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New minister of environment to roll out carbon pricing roadmap

04/19/2024 07:12 PM
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Premier-designate Cho Jung-tai (left) shakes hands with newly named Minister of Environment Peng Chi-ming at a press event in Taipei Friday. CNA photo April 19, 2024
Premier-designate Cho Jung-tai (left) shakes hands with newly named Minister of Environment Peng Chi-ming at a press event in Taipei Friday. CNA photo April 19, 2024

Taipei, April 19 (CNA) Meteorologist Peng Chi-ming (彭啟明), who has been tapped as the new minister of environment, said he will accelerate Taiwan's net-zero transition and roll out a clear carbon pricing road map to help implement President-elect Lai Ching-te's (賴清德) green growth strategy.

Peng was one of the five new Cabinet members announced by Premier-designate Cho Jung-tai (卓榮泰) at a news conference Friday, the other four being Chiu Tai-yuan (邱泰源), appointed as health minister; Minister of Labor-to-be Ho Pei-shan (何佩珊); future Hakka Affairs Council head Ku Hsiu-fei (古秀妃); and Tseng Chih-yung (曾智勇), who is to lead the Council of Indigenous Peoples.

In response to reporters' questions, Peng stressed that his expertise lies not only in weather forecasting as he has also dedicated his professional time to climate change and net-zero actions and attended the United Nations Climate Change Conference (COP) 11 times.

He also revealed that Lai was behind his effort to push for the establishment of the Taiwan Climate Partnership, a platform with the mission to advocate and practice net-zero actions among enterprises in response to the demands of international clients and to raise awareness of climate change.

The partnership was founded in 2021 by eight leading tech companies in Taiwan -- AUO, Delta Electronics, TSMC, Microsoft Taiwan, LITEON, Acer, Asus and Pegatron.

Asked about the issue of carbon fees, the rate of which is still under discussion, Peng said he is aware of the dispute between industry and social groups, vowing to continue the ministry's job in facilitating communication.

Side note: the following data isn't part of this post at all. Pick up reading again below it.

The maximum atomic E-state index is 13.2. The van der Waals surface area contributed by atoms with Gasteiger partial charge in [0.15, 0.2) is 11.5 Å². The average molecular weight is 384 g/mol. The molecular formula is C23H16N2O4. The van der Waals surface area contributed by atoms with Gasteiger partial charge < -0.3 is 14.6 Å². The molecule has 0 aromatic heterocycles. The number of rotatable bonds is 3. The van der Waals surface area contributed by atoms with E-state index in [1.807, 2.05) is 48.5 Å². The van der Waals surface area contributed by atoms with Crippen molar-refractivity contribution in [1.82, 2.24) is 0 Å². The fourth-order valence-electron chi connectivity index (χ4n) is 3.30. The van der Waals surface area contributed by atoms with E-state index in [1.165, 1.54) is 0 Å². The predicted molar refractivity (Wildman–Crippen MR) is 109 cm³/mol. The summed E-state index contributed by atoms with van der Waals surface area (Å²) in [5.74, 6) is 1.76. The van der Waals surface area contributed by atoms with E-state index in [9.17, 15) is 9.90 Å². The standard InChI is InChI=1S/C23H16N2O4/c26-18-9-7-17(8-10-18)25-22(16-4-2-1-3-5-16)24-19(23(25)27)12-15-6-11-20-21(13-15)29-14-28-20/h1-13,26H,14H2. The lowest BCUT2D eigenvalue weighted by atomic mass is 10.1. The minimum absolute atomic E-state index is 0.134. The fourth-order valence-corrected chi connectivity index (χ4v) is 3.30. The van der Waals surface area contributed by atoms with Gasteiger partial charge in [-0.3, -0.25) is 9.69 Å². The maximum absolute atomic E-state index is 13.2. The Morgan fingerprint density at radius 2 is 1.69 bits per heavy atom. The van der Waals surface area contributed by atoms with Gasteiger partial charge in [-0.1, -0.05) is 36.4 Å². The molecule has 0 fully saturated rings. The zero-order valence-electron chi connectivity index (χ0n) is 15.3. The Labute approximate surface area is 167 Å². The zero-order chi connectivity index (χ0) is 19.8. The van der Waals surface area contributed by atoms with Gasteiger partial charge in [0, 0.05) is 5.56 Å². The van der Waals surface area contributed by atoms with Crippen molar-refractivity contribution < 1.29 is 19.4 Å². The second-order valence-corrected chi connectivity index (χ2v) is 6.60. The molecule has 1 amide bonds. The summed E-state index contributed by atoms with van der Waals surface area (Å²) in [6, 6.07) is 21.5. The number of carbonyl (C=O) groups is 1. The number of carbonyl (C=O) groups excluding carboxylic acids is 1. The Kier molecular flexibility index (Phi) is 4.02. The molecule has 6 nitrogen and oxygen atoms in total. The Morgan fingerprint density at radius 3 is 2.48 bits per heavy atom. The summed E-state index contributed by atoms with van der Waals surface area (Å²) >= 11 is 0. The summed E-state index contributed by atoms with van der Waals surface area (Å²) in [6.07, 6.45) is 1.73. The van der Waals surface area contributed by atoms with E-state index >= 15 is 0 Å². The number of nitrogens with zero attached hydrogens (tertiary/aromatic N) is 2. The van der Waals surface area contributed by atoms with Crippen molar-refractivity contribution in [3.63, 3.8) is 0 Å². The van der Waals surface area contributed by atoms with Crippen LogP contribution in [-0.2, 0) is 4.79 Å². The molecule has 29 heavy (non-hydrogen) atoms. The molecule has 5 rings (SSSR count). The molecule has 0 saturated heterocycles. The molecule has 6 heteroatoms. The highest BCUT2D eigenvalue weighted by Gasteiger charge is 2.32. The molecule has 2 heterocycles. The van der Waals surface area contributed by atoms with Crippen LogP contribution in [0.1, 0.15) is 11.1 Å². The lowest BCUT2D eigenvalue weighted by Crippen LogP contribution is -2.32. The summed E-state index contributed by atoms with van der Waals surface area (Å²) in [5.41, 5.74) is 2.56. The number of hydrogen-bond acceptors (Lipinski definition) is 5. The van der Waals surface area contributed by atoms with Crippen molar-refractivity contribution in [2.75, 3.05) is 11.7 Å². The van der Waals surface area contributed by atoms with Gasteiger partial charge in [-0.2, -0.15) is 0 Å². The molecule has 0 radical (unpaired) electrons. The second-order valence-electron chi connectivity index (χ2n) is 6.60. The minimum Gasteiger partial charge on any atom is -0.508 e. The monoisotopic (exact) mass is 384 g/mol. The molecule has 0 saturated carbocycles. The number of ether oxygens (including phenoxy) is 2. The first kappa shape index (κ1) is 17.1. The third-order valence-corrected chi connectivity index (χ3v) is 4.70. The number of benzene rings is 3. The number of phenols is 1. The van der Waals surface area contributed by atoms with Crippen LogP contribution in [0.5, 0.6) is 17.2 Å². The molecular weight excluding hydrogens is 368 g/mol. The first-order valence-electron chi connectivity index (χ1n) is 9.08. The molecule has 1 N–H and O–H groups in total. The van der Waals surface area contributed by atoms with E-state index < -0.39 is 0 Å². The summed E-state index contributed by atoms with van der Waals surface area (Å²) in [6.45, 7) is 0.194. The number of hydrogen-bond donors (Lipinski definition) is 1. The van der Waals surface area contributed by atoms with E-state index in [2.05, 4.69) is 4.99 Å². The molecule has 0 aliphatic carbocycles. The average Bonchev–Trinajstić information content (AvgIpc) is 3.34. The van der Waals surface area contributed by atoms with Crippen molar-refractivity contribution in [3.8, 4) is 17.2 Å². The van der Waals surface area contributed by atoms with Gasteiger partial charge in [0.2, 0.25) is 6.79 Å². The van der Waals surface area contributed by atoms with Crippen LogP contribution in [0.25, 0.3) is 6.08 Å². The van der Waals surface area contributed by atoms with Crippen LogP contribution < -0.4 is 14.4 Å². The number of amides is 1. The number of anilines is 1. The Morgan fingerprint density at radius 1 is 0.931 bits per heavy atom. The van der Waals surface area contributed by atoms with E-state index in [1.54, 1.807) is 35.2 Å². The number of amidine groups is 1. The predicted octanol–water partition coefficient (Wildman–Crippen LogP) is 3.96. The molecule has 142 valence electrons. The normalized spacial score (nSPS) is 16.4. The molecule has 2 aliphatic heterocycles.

It is important for Taiwan to "have a carbon fee roadmap to let all parties know that decarbonization is a necessary transition and should not be considered a burden," he added.

Meanwhile, on the question of the proportion of female appointees in the new Cabinet, Cho said Taiwan boasts numerous outstanding talented women and that "efforts will continue to be made" to recruit more to the Cabinet.

Following Friday's announcement, four out of 20 Cabinet heads revealed to date are women, which falls short of the promise made by Lai, who said during his presidential campaign last year that he would aim for at least one-third of his Cabinet being female.

April 18: Taiwan eyes 50% female representation in parliament: VP-elect

When asked how he plans to maintain the financial sustainability of the National Health Insurance system, Chiu did not directly address the question, saying only that the government would take "various approaches" to allocate funding to the system.

However, Chiu revealed that he had just returned to Taiwan from South Korea, where he attended a meeting of the World Medical Association (WMA), during which a delegation from China again protested the WMA's support for Taiwan's participation in the World Health Organization.

The main reason the WMA supports Taiwan is because it has performed so well in terms of providing universal health coverage through the National Health Insurance system, he said.

(By Alison Hsiao, Teng Pei-ju and Elaine Hou)


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